357677119-Special-Penal-Laws-Reviewer.pdf - SPECIAL PENAL LAWS Fiscal Freddie Nojara San Sebastian College of Law-Recoletos Manila Leviathan Sorroritas

357677119-Special-Penal-Laws-Reviewer.pdf - SPECIAL PENAL...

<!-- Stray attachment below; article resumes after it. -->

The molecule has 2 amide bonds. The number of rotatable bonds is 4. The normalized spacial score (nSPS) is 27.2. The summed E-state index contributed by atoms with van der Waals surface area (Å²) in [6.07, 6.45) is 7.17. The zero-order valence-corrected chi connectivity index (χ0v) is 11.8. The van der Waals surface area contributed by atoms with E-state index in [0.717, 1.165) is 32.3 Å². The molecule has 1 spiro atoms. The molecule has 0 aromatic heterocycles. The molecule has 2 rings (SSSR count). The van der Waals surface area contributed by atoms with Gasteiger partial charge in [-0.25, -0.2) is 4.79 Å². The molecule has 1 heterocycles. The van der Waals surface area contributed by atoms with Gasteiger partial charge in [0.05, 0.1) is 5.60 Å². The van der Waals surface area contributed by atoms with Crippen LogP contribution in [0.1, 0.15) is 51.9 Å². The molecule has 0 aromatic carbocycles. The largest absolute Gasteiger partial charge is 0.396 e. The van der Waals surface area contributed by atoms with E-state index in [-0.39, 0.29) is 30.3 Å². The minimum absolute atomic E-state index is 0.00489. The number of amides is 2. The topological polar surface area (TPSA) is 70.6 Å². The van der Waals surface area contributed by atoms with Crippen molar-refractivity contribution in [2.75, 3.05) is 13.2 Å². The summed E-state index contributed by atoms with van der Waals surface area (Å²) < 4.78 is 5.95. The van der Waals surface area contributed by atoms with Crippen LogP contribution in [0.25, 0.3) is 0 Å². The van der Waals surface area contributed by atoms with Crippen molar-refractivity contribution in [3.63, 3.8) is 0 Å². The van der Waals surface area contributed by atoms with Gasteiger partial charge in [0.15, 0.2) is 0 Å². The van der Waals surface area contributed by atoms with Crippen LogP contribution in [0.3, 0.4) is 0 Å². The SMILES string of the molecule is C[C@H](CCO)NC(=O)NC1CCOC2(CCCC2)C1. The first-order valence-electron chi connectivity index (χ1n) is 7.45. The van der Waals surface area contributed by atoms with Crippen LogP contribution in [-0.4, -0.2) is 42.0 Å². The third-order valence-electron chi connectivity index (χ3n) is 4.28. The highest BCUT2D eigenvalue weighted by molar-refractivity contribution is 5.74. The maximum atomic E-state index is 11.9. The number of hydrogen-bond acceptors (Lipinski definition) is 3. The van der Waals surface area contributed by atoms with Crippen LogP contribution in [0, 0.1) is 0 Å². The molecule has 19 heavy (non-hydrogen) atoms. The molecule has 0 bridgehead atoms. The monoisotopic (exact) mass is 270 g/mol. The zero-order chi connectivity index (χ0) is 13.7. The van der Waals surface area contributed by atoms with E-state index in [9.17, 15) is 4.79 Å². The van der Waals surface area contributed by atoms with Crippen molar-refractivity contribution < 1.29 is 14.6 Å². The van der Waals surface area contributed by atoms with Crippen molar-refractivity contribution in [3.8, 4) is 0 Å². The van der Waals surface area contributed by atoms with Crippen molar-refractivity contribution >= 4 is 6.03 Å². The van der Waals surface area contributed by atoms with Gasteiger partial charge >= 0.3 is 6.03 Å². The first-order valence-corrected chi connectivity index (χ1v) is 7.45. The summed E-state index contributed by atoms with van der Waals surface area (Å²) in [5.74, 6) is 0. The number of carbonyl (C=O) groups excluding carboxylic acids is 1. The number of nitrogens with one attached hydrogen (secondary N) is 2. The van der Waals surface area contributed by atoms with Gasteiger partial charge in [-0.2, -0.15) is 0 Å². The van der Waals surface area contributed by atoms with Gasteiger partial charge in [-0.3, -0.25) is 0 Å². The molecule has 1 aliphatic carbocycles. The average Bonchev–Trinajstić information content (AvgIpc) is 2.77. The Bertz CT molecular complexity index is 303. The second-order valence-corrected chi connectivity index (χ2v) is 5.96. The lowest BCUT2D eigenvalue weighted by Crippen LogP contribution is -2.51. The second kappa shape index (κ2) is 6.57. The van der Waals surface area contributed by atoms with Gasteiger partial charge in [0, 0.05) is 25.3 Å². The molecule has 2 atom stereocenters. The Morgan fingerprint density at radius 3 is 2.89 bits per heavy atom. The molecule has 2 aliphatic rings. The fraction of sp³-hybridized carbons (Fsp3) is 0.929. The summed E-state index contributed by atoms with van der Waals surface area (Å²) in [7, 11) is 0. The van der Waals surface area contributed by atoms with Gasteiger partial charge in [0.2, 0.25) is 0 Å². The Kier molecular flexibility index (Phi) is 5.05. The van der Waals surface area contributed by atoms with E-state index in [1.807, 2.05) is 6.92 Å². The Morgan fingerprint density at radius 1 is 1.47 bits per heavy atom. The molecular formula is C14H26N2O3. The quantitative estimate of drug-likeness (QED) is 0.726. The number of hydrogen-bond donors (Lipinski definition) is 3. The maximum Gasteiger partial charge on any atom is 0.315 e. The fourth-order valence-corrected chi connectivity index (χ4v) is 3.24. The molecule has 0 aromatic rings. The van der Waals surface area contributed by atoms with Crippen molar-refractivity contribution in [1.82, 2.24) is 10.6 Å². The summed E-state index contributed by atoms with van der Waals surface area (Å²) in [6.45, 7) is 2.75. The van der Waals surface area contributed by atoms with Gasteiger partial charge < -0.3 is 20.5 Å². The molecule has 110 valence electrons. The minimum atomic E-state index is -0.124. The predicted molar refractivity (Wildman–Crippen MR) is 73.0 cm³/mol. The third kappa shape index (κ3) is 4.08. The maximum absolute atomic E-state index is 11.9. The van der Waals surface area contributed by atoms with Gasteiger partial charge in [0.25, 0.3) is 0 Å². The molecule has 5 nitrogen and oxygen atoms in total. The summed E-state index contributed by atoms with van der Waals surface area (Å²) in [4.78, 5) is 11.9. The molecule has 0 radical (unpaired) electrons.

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SPECIAL PENAL LAWS Fiscal Freddie Nojara San Sebastian College of Law-Recoletos Manila Leviathan Sorroritas Prepared by: Ms. Monica May R. Ramos/Ariane Aquino I. Nature and Concept Criminal Law A branch of municipal law which defines crimes, treats of their nature and provides for their punishment. Sources of Criminal Law 1. The Revised Penal Code 2. Special Penal Laws Acts enacted of the Philippine Legislature punishing offenses or omissions II. Mala in se v Mala Prohibita (Bar 1997, 2003, 2005) Question: Distinguish between crimes mala in se and mala prohibita. Crimes mala in se are felonious acts committed by dolo or culpa as defined in the Revised Penal Code. Lack of criminal intent is a valid defense, except when the crime results from criminal negligence. On the other hand, crimes mala prohibita are those considered wrong only because they are prohibited by statute. They constitute violations of mere rules of convenience designed to secure a more orderly regulation of the affairs of society. Question: May an act be both mala in se and mala prohibita? Yes, an act may be malum in se and malum prohibitum at the same time. In People v. Sunico, et aL. (CA 50 OG 5880) it was held that the omission or failure of election inspectors and poll clerks to include a voter's name in the registry list of voters is wrong per se because it disenfranchises a voter of his right to vote. In this regard it is considered as malum in se. Since it is punished under a special law (Sec. 101 and 103, Revised Election Code), it is considered malum prohibitum. Note: Test to determine if violation of special law is malum prohibitum or malum in se Analyze the violation: Is it wrong because there is a law prohibiting it or punishing it as such? If you remove the law, will the act still be wrong? If the wording of the law punishing the crime uses the word “willfully”, then malice must be proven. Where malice is a factor, good faith is a defense. In violation of special law, the act constituting the crime is a prohibited act. Therefore culpa is not a basis of liability, unless the special law punishes an omission. When given a problem, take note if the crime is a violation of the Revised Penal Code or a special law. III. Distinction between crimes punished under the Revised Penal Code and crimes punished under special laws 1 RPC SPL As to moral trait of the offender moral trait of the offender is considered. This is why liability would only arise when there is dolo or culpa in the commission of the punishable act. not considered; it is enough that the prohibited act was voluntarily done. As to use of good faith as defense valid defense; unless the crime is the result of culpa not a defense As to degree of accomplishment of the crime taken into account in punishing the offender; thus, there are attempted, frustrated, and consummated stages in the commission of the crime.
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